New town board keeps same old tax rate

This column originally appeared in the June 16, 2016 edition of the Herald Weekly. It’s now officially an election year in Huntersville – let’s see how many elected representatives turn into fiscal hawks in this new year. Maybe we’ll even have a few brave candidates run on a platform of actually lowering taxes instead of seeking office just to maintain the status quo.


Huntersville residents won’t vote for mayor and town board again until next year, but the 2017 Huntersville election campaign officially began with the budget vote last Monday night. The town manager’s initial proposed fiscal year 2016-17 budget totaled $57.9 million. [View the ’16-’17 adopted budget here.]

Commissioners Mark Gibbons, Charles Guignard and Danny Phillips supported a budget amendment that would have reduced the overall budget while also lowering the property tax rate by 5/8 of a cent from 30.5 cents per $100 assessed value to 29.875 cents. Commissioners Melinda Bales, Dan Boone and Rob Kidwell, along with the tie-breaking vote from Mayor John Aneralla, voted against the amendment to lower the tax rate, instead supporting a budget that did reduce overall spending but kept the tax rate unchanged at 30.5 cents.

Some may consider a partial-cent reduction in the tax rate insignificant because, anyone who lives in a $300,000 home can afford to pay about $19 more a year in taxes, right? Try taking about $19 from a random stranger on the street by force and you’ll likely find out how significant $19 is.

Politicians rely on the short-term memory of most voters. It will be interesting to see if the voting public remembers this budget vote next year and holds accountable those politicians who made specific campaign promises to lower taxes.

Here are a few other highlights from the first six months of the new board. 

They agreed to sell the Anchor Mill site to a developer, which should finally result in that property being a net positive for the town in terms of productivity and revenue.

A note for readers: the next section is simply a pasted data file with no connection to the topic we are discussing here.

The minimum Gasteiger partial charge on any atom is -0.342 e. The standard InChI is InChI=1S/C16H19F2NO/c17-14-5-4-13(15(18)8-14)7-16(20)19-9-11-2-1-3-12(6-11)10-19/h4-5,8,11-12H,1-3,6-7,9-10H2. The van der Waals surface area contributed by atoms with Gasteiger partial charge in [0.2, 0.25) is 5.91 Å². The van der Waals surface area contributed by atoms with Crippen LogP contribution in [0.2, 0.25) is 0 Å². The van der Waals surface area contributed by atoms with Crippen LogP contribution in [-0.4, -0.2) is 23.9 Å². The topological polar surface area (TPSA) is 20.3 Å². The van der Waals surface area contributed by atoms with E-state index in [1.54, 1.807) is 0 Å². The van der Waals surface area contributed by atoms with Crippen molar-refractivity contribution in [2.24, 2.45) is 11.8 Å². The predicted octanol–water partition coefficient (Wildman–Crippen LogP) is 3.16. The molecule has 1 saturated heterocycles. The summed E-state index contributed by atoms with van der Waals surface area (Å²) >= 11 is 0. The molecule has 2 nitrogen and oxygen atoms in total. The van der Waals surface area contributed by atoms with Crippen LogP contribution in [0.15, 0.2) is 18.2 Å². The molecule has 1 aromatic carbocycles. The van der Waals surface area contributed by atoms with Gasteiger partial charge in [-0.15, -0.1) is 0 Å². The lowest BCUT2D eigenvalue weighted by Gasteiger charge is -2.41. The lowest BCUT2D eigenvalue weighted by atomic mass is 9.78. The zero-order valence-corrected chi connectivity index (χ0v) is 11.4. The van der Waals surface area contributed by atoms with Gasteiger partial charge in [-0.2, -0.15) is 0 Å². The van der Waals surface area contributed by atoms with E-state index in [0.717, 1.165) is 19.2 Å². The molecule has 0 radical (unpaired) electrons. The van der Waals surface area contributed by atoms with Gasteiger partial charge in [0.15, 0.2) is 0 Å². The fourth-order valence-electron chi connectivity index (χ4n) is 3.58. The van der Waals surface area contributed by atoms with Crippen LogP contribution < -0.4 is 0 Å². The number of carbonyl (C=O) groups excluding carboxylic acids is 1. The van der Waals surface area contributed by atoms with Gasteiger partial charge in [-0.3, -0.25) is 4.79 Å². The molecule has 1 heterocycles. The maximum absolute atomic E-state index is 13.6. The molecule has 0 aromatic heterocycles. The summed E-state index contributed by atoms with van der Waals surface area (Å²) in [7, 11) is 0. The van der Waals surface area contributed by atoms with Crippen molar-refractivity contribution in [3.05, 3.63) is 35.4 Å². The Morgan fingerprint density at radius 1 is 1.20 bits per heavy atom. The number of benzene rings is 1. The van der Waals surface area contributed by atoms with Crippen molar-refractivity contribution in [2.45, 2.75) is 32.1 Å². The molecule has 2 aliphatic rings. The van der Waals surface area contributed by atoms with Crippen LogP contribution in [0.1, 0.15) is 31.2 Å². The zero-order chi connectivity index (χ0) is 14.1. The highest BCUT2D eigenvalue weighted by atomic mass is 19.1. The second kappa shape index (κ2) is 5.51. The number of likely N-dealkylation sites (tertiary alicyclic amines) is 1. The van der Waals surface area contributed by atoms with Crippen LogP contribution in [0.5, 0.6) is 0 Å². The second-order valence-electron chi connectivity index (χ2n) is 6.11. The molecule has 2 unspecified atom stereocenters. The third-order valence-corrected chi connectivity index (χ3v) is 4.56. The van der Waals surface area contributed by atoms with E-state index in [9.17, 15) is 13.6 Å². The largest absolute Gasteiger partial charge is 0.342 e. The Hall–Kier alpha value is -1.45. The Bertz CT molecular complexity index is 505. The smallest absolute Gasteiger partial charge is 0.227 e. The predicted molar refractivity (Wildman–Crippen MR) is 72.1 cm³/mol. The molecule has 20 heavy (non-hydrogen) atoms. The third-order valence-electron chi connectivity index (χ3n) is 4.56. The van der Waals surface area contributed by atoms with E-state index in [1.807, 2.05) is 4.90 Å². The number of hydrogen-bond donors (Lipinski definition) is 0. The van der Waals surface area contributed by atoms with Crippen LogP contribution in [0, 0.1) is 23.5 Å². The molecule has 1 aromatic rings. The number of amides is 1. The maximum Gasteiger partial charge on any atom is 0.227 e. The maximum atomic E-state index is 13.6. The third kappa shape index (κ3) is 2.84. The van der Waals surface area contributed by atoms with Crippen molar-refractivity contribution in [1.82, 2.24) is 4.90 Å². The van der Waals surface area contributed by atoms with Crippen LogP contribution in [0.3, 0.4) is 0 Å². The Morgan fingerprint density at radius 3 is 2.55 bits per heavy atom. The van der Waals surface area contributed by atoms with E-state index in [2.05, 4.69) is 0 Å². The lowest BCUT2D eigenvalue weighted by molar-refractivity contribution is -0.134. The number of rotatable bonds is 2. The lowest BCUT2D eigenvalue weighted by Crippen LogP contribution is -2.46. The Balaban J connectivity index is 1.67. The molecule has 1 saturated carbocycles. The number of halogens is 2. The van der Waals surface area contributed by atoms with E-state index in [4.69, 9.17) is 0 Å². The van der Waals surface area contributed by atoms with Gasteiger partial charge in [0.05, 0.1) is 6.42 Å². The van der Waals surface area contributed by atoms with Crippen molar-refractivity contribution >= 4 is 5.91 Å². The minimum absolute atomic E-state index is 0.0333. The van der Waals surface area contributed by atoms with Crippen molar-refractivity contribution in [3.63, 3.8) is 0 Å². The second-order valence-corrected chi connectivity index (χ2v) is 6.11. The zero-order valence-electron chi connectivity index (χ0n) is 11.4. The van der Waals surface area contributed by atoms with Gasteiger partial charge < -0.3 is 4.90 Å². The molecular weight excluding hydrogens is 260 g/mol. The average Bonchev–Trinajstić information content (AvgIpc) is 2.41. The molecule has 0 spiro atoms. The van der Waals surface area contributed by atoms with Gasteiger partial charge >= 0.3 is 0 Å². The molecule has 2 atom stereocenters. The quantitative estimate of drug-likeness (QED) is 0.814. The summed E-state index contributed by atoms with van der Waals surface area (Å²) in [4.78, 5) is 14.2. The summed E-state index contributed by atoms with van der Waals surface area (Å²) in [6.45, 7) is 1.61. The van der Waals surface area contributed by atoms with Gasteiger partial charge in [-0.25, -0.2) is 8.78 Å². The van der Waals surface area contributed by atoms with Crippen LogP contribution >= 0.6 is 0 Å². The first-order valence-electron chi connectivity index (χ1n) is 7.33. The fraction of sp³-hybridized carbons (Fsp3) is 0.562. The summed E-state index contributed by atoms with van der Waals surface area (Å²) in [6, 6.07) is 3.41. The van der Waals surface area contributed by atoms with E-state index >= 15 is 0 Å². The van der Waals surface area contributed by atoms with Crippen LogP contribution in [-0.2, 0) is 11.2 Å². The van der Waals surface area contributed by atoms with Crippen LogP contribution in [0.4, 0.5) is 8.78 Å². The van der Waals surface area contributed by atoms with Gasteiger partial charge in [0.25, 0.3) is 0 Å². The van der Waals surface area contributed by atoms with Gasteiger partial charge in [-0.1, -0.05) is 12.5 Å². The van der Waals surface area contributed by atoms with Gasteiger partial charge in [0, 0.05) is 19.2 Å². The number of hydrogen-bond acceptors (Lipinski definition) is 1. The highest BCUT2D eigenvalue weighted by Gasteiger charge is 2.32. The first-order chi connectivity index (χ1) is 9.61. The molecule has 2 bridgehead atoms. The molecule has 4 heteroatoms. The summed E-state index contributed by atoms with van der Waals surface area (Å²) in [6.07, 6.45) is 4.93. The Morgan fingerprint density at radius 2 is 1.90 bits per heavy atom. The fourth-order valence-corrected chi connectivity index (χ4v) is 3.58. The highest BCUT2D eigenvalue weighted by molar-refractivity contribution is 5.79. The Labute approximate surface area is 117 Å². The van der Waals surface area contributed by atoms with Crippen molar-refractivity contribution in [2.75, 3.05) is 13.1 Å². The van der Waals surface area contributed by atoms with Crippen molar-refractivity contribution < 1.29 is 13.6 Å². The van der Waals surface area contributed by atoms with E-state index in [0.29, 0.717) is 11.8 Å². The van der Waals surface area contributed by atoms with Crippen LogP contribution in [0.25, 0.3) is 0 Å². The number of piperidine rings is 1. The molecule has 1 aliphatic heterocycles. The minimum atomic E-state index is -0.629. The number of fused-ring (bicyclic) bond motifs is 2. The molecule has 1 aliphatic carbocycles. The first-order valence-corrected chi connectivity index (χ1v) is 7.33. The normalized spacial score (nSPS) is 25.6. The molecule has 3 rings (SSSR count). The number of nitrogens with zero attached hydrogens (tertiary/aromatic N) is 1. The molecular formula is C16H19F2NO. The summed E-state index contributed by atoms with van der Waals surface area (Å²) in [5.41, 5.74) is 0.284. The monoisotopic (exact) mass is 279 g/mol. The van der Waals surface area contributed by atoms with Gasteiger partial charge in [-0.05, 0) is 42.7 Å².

They created a land ordinance committee to review town ordinances in an effort to make the town more business friendly. 

They voted to withdraw from the Lake Norman Transportation Commission, which led Cornelius and Davidson to do the same (although Davidson is joining a new transportation partnership with areas in Iredell County). 

They passed a resolution in favor of allowing alcohol sales at certain town functions. 

And, most importantly, upon being sworn in they immediately moved to increase transparency by live streaming meetings. There is still room for greater transparency, however, by ensuring all meetings where a quorum is present are filmed unless a statutory exemption is applicable.

This board has can point to many accomplishments in its first six months, but could have done more by reducing the tax burden on Huntersville residents.

I asked the two newest commissioners, Gibbons and Boone, three questions so readers could learn more about them. Commissioner Boone was given an opportunity to respond but declined after initially agreeing to participate. I think candidates for local office should get asked more often about their influences and views on the office they’re running for so I took the opportunity to do so below.

What, in your opinion, is the proper role of local government?

Gibbons: I view the proper role of government is to look out for the rights and freedom of its citizenry. That includes defense, in a town setting that is a police force; infrastructure, including roads and public schools; and providing safe water and sewer access. Beyond those things, everything else done by government infringes on the private sector and taxes the citizens to do so, which restricts individual freedom.

What has surprised you since becoming an elected official?

Gibbons: What has been the biggest surprise to me is the lack of awareness by citizens of what is going on in their own town(s) which also means low participation. I am a firm believer that with rights and freedoms come responsibility. I am also surprised that many elected officials take whatever government agencies and the staff put out as final and rarely question it. That has gotten us in a big mess here in North Mecklenburg.

Who are your intellectual influences?

Gibbons: My biggest intellectual influences include, but are not limited to; from modern politicians, I have been impressed with Tip O’Neill and Newt Gingrich. Both men were able to get things done with an opposing party president in office. I also enjoy reading Charles Krauthammer and Thomas Sowell.